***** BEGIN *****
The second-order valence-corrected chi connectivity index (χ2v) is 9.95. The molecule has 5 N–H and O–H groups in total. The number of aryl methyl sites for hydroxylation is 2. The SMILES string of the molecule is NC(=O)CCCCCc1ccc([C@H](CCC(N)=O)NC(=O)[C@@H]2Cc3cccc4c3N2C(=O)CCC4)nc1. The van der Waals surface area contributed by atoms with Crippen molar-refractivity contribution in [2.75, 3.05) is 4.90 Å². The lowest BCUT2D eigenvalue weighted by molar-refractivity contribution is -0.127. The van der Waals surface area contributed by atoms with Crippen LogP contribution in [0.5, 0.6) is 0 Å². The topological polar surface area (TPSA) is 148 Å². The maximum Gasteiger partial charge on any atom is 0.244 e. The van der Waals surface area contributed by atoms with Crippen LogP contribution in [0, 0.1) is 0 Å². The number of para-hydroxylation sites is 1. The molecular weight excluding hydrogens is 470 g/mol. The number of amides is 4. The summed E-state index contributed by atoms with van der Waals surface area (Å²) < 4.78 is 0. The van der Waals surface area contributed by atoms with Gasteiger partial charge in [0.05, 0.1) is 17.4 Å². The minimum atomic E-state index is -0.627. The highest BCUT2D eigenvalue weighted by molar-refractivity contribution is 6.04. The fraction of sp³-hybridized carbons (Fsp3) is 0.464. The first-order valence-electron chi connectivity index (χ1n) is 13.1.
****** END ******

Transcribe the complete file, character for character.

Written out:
The second-order valence-corrected chi connectivity index (χ2v) is 9.95. The molecule has 5 N–H and O–H groups in total. The number of aryl methyl sites for hydroxylation is 2. The SMILES string of the molecule is NC(=O)CCCCCc1ccc([C@H](CCC(N)=O)NC(=O)[C@@H]2Cc3cccc4c3N2C(=O)CCC4)nc1. The van der Waals surface area contributed by atoms with Crippen molar-refractivity contribution in [2.75, 3.05) is 4.90 Å². The lowest BCUT2D eigenvalue weighted by molar-refractivity contribution is -0.127. The van der Waals surface area contributed by atoms with Crippen LogP contribution in [0.5, 0.6) is 0 Å². The topological polar surface area (TPSA) is 148 Å². The maximum Gasteiger partial charge on any atom is 0.244 e. The van der Waals surface area contributed by atoms with Crippen LogP contribution in [0, 0.1) is 0 Å². The number of para-hydroxylation sites is 1. The molecular weight excluding hydrogens is 470 g/mol. The number of amides is 4. The summed E-state index contributed by atoms with van der Waals surface area (Å²) < 4.78 is 0. The van der Waals surface area contributed by atoms with Gasteiger partial charge in [0.05, 0.1) is 17.4 Å². The minimum atomic E-state index is -0.627. The highest BCUT2D eigenvalue weighted by molar-refractivity contribution is 6.04. The fraction of sp³-hybridized carbons (Fsp3) is 0.464. The first-order valence-electron chi connectivity index (χ1n) is 13.1.